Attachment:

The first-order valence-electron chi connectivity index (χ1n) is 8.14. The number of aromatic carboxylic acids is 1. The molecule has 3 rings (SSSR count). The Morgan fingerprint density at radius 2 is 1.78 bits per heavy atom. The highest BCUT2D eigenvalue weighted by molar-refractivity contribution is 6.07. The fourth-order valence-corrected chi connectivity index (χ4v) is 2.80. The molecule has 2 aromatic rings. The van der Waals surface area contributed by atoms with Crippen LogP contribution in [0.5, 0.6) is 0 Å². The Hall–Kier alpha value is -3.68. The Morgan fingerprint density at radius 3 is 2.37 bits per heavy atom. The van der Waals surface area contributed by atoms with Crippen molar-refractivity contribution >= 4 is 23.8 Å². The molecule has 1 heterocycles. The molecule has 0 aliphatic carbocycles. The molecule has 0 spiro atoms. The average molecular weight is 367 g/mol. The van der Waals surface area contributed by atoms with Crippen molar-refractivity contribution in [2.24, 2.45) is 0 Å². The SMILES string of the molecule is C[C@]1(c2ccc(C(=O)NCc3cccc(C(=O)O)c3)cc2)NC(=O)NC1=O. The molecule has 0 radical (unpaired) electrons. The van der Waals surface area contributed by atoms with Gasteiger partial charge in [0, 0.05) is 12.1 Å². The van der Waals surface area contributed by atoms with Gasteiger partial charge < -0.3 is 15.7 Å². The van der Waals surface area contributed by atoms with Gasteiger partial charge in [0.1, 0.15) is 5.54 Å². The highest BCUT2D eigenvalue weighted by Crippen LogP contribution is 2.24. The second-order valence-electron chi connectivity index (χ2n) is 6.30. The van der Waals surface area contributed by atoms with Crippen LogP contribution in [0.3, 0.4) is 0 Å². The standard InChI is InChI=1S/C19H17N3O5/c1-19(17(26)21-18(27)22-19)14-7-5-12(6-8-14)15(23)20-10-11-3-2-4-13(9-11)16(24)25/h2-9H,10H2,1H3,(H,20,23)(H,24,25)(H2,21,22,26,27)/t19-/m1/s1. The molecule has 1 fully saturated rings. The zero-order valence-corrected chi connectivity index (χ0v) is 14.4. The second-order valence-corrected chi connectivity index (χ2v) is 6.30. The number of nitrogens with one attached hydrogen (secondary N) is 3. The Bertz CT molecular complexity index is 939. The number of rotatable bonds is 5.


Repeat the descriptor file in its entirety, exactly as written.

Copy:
The first-order valence-electron chi connectivity index (χ1n) is 8.14. The number of aromatic carboxylic acids is 1. The molecule has 3 rings (SSSR count). The Morgan fingerprint density at radius 2 is 1.78 bits per heavy atom. The highest BCUT2D eigenvalue weighted by molar-refractivity contribution is 6.07. The fourth-order valence-corrected chi connectivity index (χ4v) is 2.80. The molecule has 2 aromatic rings. The van der Waals surface area contributed by atoms with Crippen LogP contribution in [0.5, 0.6) is 0 Å². The Hall–Kier alpha value is -3.68. The Morgan fingerprint density at radius 3 is 2.37 bits per heavy atom. The van der Waals surface area contributed by atoms with Crippen molar-refractivity contribution >= 4 is 23.8 Å². The molecule has 1 heterocycles. The molecule has 0 aliphatic carbocycles. The molecule has 0 spiro atoms. The average molecular weight is 367 g/mol. The van der Waals surface area contributed by atoms with Crippen molar-refractivity contribution in [2.24, 2.45) is 0 Å². The SMILES string of the molecule is C[C@]1(c2ccc(C(=O)NCc3cccc(C(=O)O)c3)cc2)NC(=O)NC1=O. The molecule has 0 radical (unpaired) electrons. The van der Waals surface area contributed by atoms with Gasteiger partial charge in [0, 0.05) is 12.1 Å². The van der Waals surface area contributed by atoms with Gasteiger partial charge < -0.3 is 15.7 Å². The van der Waals surface area contributed by atoms with Gasteiger partial charge in [0.1, 0.15) is 5.54 Å². The highest BCUT2D eigenvalue weighted by Crippen LogP contribution is 2.24. The second-order valence-electron chi connectivity index (χ2n) is 6.30. The van der Waals surface area contributed by atoms with Crippen LogP contribution in [0.3, 0.4) is 0 Å². The standard InChI is InChI=1S/C19H17N3O5/c1-19(17(26)21-18(27)22-19)14-7-5-12(6-8-14)15(23)20-10-11-3-2-4-13(9-11)16(24)25/h2-9H,10H2,1H3,(H,20,23)(H,24,25)(H2,21,22,26,27)/t19-/m1/s1. The molecule has 1 fully saturated rings. The zero-order valence-corrected chi connectivity index (χ0v) is 14.4. The second-order valence-corrected chi connectivity index (χ2v) is 6.30. The number of nitrogens with one attached hydrogen (secondary N) is 3. The Bertz CT molecular complexity index is 939. The number of rotatable bonds is 5.